Monday, June 09, 2014

The electronic medical record: from unbridled enthusiasm to sober assessment

The debate over the EMR, and the hype, are winding down. We've resigned to the fact that the EMR is here, and here to stay. It also appears that we've become more open about the unintended consequences. This is illustrated by a recent article in Wall Street Journal Market Watch.

One finding that surprised me a bit was that physician satisfaction with the EMR is declining. Policy makers and the general public like the idea of the EMR in the abstract. So apparently do many doctors, but later on they find that the EMR fails to live up to its promise in the real clinical world. From the article:

While most doctors like the idea of electronic health records, many are much less enamored with the reality. A survey released last year by the American College of Physicians and AmericanEHR Partners, a membership group for medical providers implementing electronic records, found that 34% of doctors using electronic records were “very dissatisfied” with the ability of their systems to decrease workload, up from 19% in 2010. What’s more, 32% of doctors said they couldn't return to their normal level of productivity after rolling out the systems, up from 20% in 2010. And the share of doctors who said they would not recommend electronic records to a colleague increased to 39% from 24% over that same time period.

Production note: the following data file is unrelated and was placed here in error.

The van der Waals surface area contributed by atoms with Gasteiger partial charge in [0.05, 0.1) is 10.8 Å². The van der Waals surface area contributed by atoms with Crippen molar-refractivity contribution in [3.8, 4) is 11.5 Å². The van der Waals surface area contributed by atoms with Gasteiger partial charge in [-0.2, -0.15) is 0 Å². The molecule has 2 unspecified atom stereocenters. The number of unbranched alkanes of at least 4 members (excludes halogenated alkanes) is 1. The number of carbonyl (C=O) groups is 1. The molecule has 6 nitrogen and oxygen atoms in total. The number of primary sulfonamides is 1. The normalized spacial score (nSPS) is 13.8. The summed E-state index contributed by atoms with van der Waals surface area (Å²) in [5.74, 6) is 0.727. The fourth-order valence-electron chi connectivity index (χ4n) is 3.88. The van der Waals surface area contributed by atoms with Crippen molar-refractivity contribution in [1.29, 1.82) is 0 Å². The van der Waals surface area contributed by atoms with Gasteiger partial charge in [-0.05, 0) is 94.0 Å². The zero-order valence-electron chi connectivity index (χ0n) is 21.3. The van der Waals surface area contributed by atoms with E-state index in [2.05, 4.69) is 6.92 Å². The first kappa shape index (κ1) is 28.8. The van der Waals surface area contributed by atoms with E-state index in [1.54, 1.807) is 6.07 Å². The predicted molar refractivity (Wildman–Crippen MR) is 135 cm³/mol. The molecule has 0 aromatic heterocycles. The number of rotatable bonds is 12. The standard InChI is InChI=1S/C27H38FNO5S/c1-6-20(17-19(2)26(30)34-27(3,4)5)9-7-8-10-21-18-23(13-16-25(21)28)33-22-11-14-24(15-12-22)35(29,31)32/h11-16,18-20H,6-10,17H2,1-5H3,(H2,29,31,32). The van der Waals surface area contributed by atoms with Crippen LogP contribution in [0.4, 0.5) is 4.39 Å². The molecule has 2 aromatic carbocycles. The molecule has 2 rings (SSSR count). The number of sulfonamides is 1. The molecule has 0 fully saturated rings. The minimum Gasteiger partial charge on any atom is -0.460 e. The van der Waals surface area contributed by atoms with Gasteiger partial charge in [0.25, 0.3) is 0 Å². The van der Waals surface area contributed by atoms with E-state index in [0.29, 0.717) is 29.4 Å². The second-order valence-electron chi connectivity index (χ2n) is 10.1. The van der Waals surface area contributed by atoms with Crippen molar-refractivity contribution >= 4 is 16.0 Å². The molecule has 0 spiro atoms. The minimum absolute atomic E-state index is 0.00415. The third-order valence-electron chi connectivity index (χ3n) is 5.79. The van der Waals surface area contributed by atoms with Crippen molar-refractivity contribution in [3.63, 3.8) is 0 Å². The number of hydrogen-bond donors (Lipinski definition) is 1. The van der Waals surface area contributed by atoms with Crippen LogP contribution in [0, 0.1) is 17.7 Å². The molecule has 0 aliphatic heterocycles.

A separate 2013 study of 30 physician practices by the Rand Corp. found that many doctors reported a dip in overall work satisfaction after implementing the electronic systems. Doctors said the systems increased their administrative workload, took away from time with patients and didn’t always mesh well with their other computer systems.

The article goes on to elaborate further about the decrease in the amount and the quality of time spent with patients. That's because the doctor now has two other jobs besides clinician: transcriptionist (due to the note functionality of the EMR) and secretary (due to CPOE).

Via Clinical Cases and Images.

No comments: